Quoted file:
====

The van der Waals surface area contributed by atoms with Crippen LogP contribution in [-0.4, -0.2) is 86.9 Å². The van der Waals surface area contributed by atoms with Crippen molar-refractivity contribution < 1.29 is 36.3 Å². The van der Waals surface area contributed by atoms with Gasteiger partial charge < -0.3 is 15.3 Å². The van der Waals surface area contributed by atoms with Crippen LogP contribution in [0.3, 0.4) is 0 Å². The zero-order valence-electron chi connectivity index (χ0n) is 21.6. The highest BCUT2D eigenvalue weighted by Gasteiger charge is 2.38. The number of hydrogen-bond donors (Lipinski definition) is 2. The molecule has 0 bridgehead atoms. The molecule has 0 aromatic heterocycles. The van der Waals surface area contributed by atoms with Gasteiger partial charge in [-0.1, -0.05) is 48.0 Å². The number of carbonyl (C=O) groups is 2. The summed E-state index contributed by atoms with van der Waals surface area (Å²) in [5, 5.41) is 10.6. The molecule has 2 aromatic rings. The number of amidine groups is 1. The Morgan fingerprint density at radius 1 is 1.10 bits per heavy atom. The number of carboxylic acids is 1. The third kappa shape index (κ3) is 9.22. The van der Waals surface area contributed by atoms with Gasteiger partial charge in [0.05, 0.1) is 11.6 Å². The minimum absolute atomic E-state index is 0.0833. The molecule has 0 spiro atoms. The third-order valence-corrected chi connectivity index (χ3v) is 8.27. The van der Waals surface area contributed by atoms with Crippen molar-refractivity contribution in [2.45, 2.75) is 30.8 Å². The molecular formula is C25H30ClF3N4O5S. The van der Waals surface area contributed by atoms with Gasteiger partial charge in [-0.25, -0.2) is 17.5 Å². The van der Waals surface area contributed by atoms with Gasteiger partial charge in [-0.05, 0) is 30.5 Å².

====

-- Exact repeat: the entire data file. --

The van der Waals surface area contributed by atoms with Crippen LogP contribution in [-0.4, -0.2) is 86.9 Å². The van der Waals surface area contributed by atoms with Crippen molar-refractivity contribution < 1.29 is 36.3 Å². The van der Waals surface area contributed by atoms with Gasteiger partial charge < -0.3 is 15.3 Å². The van der Waals surface area contributed by atoms with Crippen LogP contribution in [0.3, 0.4) is 0 Å². The zero-order valence-electron chi connectivity index (χ0n) is 21.6. The highest BCUT2D eigenvalue weighted by Gasteiger charge is 2.38. The number of hydrogen-bond donors (Lipinski definition) is 2. The molecule has 0 bridgehead atoms. The molecule has 0 aromatic heterocycles. The van der Waals surface area contributed by atoms with Gasteiger partial charge in [-0.1, -0.05) is 48.0 Å². The number of carbonyl (C=O) groups is 2. The summed E-state index contributed by atoms with van der Waals surface area (Å²) in [5, 5.41) is 10.6. The molecule has 2 aromatic rings. The number of amidine groups is 1. The Morgan fingerprint density at radius 1 is 1.10 bits per heavy atom. The number of carboxylic acids is 1. The third kappa shape index (κ3) is 9.22. The van der Waals surface area contributed by atoms with Gasteiger partial charge in [0.05, 0.1) is 11.6 Å². The minimum absolute atomic E-state index is 0.0833. The molecule has 0 spiro atoms. The third-order valence-corrected chi connectivity index (χ3v) is 8.27. The van der Waals surface area contributed by atoms with Crippen molar-refractivity contribution in [2.45, 2.75) is 30.8 Å². The molecular formula is C25H30ClF3N4O5S. The van der Waals surface area contributed by atoms with Gasteiger partial charge in [-0.25, -0.2) is 17.5 Å². The van der Waals surface area contributed by atoms with Gasteiger partial charge in [-0.05, 0) is 30.5 Å².